A few minutes west of the resort town of Princeville on Kauai’s north shore is the small, charming, and peaceful town of Hanalei. This lovely community is home to everything from contemporary art galleries to historic places. Browse the art galleries for local art and carvings made from rare, native Hawaiian woods, and stay to enjoy the ukulele concerts held at the Hanalei Community Center. Enjoy Hanalei’s misty green mountains (the inspiration for “Puff, The Magic Dragon”), at the foot of which lie fields of taro used to make poi – a Hawaiian starch staple. The historic Hanalei Pier was built in 1892 and is a favorite of the locals who go there to fish, swim, and play. The pier became famous in 1957 when 20th Century Fox featured it in the classic musical “South Pacific.”
Known as “Kauai’s Biggest Little Town,” Hanapepe looks like it hasn’t changed much over the last 100 years. The historic buildings along the main street are so authentic that the town was used as a location for films such as “Flight of the Intruder,” “The Thornbirds,” and even served as the model for the Disney film “Lilo and Stitch.” The plantation-style buildings are now home to local eateries, charming retail shops, and more art galleries than any other place in Kauai. An art fair is held every Friday evening as sculptors, painters, and craftsmen of all types open the doors of their studios and galleries to display and sell their creations. After visiting the galleries, take a walk on the Hanapepe Swinging Bridge – built in 1911 so that locals could cross the Hanapepe River. The current bridge was restored in the 1990’s after being damaged by Hurricane Iniki, and it is safe and fun to cross.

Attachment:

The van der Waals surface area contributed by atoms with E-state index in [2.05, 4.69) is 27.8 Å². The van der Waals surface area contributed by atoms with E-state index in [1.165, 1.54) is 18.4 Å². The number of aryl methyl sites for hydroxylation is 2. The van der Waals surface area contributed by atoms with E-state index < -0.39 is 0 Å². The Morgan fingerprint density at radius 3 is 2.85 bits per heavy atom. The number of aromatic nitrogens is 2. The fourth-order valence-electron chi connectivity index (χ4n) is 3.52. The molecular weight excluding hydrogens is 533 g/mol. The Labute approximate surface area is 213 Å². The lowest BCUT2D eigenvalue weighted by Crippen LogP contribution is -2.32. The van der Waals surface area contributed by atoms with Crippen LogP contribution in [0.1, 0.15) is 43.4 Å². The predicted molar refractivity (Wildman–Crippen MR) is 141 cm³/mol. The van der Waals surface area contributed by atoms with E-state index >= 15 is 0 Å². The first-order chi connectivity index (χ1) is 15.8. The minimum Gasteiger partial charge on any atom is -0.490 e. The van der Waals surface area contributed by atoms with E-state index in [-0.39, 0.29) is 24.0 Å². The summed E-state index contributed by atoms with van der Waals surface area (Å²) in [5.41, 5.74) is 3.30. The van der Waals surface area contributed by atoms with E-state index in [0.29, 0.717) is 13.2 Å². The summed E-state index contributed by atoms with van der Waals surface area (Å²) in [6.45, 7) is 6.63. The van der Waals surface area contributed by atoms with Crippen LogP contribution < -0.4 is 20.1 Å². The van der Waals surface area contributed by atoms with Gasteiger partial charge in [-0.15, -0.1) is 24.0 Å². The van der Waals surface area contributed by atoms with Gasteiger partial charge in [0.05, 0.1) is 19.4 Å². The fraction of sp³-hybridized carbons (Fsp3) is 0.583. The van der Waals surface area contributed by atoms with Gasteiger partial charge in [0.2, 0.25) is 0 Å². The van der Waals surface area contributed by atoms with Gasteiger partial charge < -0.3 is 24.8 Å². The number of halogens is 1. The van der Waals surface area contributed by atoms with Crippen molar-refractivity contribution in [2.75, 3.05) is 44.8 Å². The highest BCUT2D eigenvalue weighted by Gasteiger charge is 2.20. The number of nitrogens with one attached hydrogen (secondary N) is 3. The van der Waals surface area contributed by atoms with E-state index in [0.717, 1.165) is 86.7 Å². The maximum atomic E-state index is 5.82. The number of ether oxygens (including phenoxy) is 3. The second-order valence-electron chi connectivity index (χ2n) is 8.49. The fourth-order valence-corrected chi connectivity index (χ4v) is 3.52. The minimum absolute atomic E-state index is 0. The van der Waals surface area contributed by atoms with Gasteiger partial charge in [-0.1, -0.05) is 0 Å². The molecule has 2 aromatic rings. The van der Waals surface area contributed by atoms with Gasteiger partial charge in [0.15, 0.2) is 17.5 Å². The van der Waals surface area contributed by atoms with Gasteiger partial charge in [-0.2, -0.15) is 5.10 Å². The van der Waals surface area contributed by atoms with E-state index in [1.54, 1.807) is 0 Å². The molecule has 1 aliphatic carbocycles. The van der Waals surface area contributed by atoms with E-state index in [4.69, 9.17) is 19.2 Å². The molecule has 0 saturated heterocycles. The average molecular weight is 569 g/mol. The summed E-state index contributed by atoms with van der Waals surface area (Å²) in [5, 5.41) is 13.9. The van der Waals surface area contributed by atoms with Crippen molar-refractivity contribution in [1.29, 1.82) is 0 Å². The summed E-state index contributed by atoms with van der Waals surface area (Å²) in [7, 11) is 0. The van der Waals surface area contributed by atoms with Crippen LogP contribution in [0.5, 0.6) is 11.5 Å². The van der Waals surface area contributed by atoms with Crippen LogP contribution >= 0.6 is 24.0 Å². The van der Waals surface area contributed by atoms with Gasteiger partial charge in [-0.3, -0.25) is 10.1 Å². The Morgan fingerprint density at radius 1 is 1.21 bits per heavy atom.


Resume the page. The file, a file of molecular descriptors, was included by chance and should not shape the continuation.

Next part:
The Fern Grotto – 10 Of the Best Sights and Activities in Kauai
The 2-mile boat ride along the Wailua River to this geological wonder is both beautiful and relaxing. Enjoy songs and stories of ancient Hawaii from the boat crew along the way. The Wailua River is known as “the only navigable river” in Hawaii. The river’s fresh water pours down from Mt. Wai’ale’ale – the wettest spot in the state. The property along the sides of the river were once sacred grounds for Kauai natives, and the birthplace of the island’s royalty. Once you reach the Fern Grotto landing, you’ll take a short nature hike through the rainforest, and view various flora and fauna along the way. At the end of the hike, you’ll arrive at your destination. The ferns grow upside down from the roof of the Grotto, which was formed 4 million years ago. It was nearly destroyed by Hurricane Iniki in 1992 when the ferns were ripped out by the roots from where they grew. Thankfully much of the plant life in the Grotto has rebounded since then, and you can once again enjoy its lush beauty.
Snorkel Lawai Beach